“We are working diligently to ensure our supply of these products meets demand, including discussions with D.E.A. regarding our quota levels for these controlled substances,” said Kathy Bloomgarden, a spokeswoman for Novartis.
But those who rely on the drugs can react very differently to apparently similar medicines, so an adequate supply of one drug does them no good when their preferred medicine is unavailable, patients and their doctors say. And prices can vary so much that some patients say they cannot afford to switch.
Lynn Whitton of Westport, Conn., who has an attention deficit hyperactivity disorder, expressed disbelief when told that the Drug Enforcement Administration said there were no shortages of A.D.H.D. medicines. “What?” she said. “I’m just flabbergasted!”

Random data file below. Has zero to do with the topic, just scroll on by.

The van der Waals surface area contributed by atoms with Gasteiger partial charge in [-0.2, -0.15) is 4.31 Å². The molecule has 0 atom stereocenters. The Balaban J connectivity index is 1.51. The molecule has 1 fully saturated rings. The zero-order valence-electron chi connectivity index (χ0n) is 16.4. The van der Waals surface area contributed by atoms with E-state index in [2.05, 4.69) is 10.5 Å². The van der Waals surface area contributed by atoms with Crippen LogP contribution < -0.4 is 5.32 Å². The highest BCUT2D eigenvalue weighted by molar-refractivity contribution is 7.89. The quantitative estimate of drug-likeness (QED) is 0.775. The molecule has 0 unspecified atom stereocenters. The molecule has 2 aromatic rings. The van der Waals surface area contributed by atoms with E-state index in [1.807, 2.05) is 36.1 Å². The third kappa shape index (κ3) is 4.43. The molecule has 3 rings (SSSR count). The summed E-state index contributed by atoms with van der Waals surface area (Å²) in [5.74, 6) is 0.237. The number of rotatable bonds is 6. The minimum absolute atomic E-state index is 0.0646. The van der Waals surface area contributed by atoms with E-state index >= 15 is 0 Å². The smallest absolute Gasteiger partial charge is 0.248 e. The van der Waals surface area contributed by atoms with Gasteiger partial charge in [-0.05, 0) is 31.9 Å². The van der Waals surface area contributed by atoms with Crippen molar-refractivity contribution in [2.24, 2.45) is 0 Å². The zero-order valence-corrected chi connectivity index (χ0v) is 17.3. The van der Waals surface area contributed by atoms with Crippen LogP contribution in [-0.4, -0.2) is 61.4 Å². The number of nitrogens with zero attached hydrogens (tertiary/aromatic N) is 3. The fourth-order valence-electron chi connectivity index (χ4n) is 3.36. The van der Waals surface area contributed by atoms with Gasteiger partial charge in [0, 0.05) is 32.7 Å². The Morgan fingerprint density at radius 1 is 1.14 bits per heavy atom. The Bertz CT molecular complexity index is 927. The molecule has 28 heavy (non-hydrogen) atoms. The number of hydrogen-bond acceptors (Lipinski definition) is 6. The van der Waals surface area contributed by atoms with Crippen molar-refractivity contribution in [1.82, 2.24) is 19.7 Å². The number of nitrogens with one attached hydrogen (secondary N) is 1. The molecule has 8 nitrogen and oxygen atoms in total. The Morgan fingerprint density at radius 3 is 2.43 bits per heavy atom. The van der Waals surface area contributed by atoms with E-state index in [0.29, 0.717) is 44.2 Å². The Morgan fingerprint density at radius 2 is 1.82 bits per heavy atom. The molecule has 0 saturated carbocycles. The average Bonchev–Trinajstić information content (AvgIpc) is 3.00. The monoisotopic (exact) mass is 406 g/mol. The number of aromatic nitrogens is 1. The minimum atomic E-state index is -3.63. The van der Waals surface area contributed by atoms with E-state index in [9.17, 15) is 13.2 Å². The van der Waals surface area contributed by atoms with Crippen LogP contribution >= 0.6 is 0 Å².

Ms. Whitton said she had recently gone to more than a dozen pharmacies in Westport and New York City before finding one that would partially fill Ritalin prescriptions for her and her 18-year-old son, who also has the disorder.
Erin Fox, manager of the drug information service at the University of Utah, said problems arise when there is a mismatch between what manufacturers choose to make and what patients are prescribed.
And, Dr. Fox said, while manufacturers sometimes use their limited quotas to ensure adequate supplies of high-priced branded drugs at the expense of low-profit generics, all of the issues would be resolved if the Drug Enforcement Administration were simply more generous with its quotas, particularly since sales of A.D.H.D. medicines have risen so rapidly.
Doctors wrote 51.5 million prescriptions for A.D.H.D. drugs in 2010, with a total sales value of $7.42 billion — an increase of 83 percent from the $4.05 billion sold in 2006, according to IMS Health, a drug information company.